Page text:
A Study of the Practice of Integrating Language Skills in the Teaching of English: Three Government Primary and Secondary Schools in Focus

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Addis Ababa University


The main concern of this study was to assess integrated-skills teaching/learning process at grade nine level. To this end, three schools in Addis Ababa were purposefully selected to be the settings of the study; and all the 25 English language teachers who taught English at grade nine level in the schools along with 164 students of grade nine in the schools were the subjects of the study. To collect the necessary data for the study, two sets of questionnaires (one for the teachers and another for the students) were employed as the main data collecting tools. Besides, classroom observations and document analysis (analysis of the Teacher’s Guide) were employed as supporting instruments so as to triangulate the findings of the questionnaires. Then, the collected data were analyzed using both quantitative and qualitative methods of data analysis. The study revealed that the teachers had high theoretical orientations and understanding of integrated-skills teaching principles. On the other hand, it was found that the teachers lacked practical skills of implementing integrated-skills teaching in classrooms. The study further showed that the teachers sometimes taught two language skills in integration in reading, listening, speaking and writing lessons; they hardly taught four language skills in integration in these lessons. Moreover, the teachers rarely used communicative activities and project work when they taught language skills in integration. The study also portrayed that most of the teachers could not effectively play their ‘managerial roles’ when they taught language skills in integration; and they hardly used various teaching aids and equipment when they taught language skills in integration. Insofar as the contribution of the new Teacher’s Guide to integrated-skills teaching/ learning is concerned, the study indicated that the new Teacher’s Guide created a fertile ground for integrated-skills teaching/learning in the classroom. However, the teachers did not have the new Teacher’s Guide on their hand. Furthermore, the study showed that the teachers frequently used whole class organization at the expense of pair and/or group organizations when they taught language skills in integration. Similarly, the study revealed that a number of impediments which related to the schools, the students and the teachers directly or indirectly hampered integrated- skills teaching/learning process in classrooms.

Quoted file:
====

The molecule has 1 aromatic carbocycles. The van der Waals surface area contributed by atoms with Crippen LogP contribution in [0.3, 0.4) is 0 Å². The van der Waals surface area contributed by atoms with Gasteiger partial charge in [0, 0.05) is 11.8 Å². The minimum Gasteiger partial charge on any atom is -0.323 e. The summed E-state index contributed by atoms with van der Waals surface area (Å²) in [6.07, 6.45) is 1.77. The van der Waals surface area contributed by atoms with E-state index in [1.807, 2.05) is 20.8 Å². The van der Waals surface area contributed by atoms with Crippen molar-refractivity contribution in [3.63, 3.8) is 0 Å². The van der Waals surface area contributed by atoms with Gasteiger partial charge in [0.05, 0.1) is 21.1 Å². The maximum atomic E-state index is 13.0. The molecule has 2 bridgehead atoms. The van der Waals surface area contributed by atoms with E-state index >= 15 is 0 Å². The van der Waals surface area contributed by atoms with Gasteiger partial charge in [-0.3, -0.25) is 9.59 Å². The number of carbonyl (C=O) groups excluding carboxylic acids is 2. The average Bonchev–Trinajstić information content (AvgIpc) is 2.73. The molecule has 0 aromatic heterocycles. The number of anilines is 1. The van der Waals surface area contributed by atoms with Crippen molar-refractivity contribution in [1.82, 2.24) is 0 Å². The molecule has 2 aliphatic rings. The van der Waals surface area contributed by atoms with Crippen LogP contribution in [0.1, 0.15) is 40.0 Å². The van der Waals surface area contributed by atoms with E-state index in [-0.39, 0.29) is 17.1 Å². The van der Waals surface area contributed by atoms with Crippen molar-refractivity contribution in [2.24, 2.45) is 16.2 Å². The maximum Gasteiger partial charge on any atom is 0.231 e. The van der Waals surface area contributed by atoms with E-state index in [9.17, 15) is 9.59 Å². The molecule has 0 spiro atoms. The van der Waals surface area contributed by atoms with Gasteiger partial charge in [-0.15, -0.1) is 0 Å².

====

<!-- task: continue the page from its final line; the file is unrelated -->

Government Primary and Secondary